New Zealand gun owners continue to buck 'buyback' scheme

July 9, 2019

By

Matthew Hoy

New Zealand gun owners have until Dec. 20 to turn in their now-illegal scary black rifles and, if the initial numbers are any indication, most are likely to buck the gun "buyback" scheme.

Almost 1000 guns have already been handed in to police, and another 8000 have been flagged for surrender through the online registration process.

So, that's a total of 9,000 guns that have been self-reported for eventual confiscation. How many guns are illegal now? That's the rub. While there are an estimated 1.5 million guns in the island nation, some of the now-banned weapons require a Category "A" license, which means they weren't required to be registered. Without registration, the firearms are untraceable.

No matter what the denominator is representing the number of banned guns in New Zealand, 9,000 in the numerator is indicative of mass civil disobedience in response to the "buyback" scheme.

Money, money, money

One potential stumbling block that has potentially put more Kiwis on the "will not comply" side is the miserly way the New Zealand government has gone about pricing what they will pay for the illegal firearms.

Today's announcement set out a buyback plan based on a price list developed by police with advice from KPMG which determines a "fair market value" for various firearms models. Gun owners will receive a percentage that value depending on the quality of their firearms; 95 percent for guns in new or near-new condition, 70 percent for those in average condition, and 25 percent for those in poor condition or inoperable.

It would also pay up to $300 to cover the cost of modifying prohibited weapons to make them lawful.

That's not nearly good enough for weapons that are arguably more valuable now, since there aren't going to be any new ones allowed.

A spokesperson for the Council for Licenced Firearms Owners, Nicole McKee, said some owners of "average" firearms were happy with the figures, but many more were disappointed and angry.

"Most of the feedback we're receiving from our membership is that some of the higher-end firearms have been grossly miscalculated, and especially the parts - most of which are brand new - are being offered back at 70 percent or less of their value.

"Magazine values are also well off the price mark."

She said there was no price being offered for many other items related to firearms.

"Safes, security and consumables that were all legally purchased, they've not been given a price ... and of course there's now ammunition in there that has been banned and there's no prices for that either.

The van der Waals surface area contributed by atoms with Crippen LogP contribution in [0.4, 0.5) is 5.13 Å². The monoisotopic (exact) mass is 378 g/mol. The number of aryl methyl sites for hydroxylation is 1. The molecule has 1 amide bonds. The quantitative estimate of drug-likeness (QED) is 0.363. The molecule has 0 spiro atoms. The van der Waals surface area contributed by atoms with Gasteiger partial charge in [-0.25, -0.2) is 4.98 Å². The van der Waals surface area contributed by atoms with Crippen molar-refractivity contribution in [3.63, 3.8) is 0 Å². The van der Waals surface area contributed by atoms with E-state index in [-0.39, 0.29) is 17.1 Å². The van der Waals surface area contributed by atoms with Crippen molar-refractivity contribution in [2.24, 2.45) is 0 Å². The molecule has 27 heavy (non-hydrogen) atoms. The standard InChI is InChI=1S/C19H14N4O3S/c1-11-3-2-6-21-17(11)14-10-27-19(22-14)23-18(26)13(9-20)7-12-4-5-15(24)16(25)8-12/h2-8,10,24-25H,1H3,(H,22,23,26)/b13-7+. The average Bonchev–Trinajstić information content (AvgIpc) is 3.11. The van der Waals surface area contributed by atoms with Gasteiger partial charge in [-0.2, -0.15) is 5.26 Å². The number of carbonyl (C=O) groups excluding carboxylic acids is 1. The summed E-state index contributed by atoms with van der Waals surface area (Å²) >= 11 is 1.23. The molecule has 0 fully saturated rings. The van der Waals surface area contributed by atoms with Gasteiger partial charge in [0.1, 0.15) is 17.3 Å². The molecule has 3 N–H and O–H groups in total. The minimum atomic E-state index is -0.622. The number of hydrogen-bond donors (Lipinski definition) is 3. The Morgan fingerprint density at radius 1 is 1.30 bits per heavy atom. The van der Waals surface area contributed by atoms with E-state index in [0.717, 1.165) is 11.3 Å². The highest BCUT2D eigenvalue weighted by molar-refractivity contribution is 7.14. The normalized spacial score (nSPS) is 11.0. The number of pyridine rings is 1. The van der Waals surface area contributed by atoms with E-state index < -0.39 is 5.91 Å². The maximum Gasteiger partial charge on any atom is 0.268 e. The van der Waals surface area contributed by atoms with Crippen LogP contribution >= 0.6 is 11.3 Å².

"They [the government] need to look at the bigger picture here and see that what they've done is actually trying to not rip off the community but the community are feeling very disadvantaged and a lot of them are telling us they are being ripped off," she said.

So, what's the alternative?

Gun enthusiast and former gun owner Gerard Dobson of Wellington said the plan was unfair and the price the government was offering was a "joke".

He said he would abide by the law, but others may bury their guns.

"There will be thousands of firearm enthusiasts or sporting shooters will say 'well, stuff you, I'm going to wrap them in plastic and bury them somewhere'."

Belated lawsuits

New Zealand gun owners are now talking about potential lawsuits to force the government to pay a fairer rate for the firearms.

In a separate case, gun collector David Craze, who is also a hunter and competition shooter, said he is considering a lawsuit seeking proper compensation for what he described as “property confiscation.”

Under the government’s buyback program, he would receive about 30% of the actual value of his collection of dozens of firearms, amassed over 50 years, he said.

He had intended to sell some of the firearms as part of his retirement plan, he said, describing his collection as an “investment.”

Others have engaged in far more heated rhetoric.

Paul Clark, owner of New Zealand Ammunition, one of the country’s largest ammunition companies, said he believed many owners would attempt to hide their weapons.

He added that if owners are not allowed to make their case through the justice system, “the only alternative is revolution.”

Seeing that the confiscation law passed with only a single dissenter in the New Zealand parliament, it's unlikely that Clark's revolutionary instincts are widely shared.

It appears that despite some holdouts, that New Zealand is going the way of its mother country, Great Britain, where soon all you will have to defend yourself with from criminals is fresh fruit.

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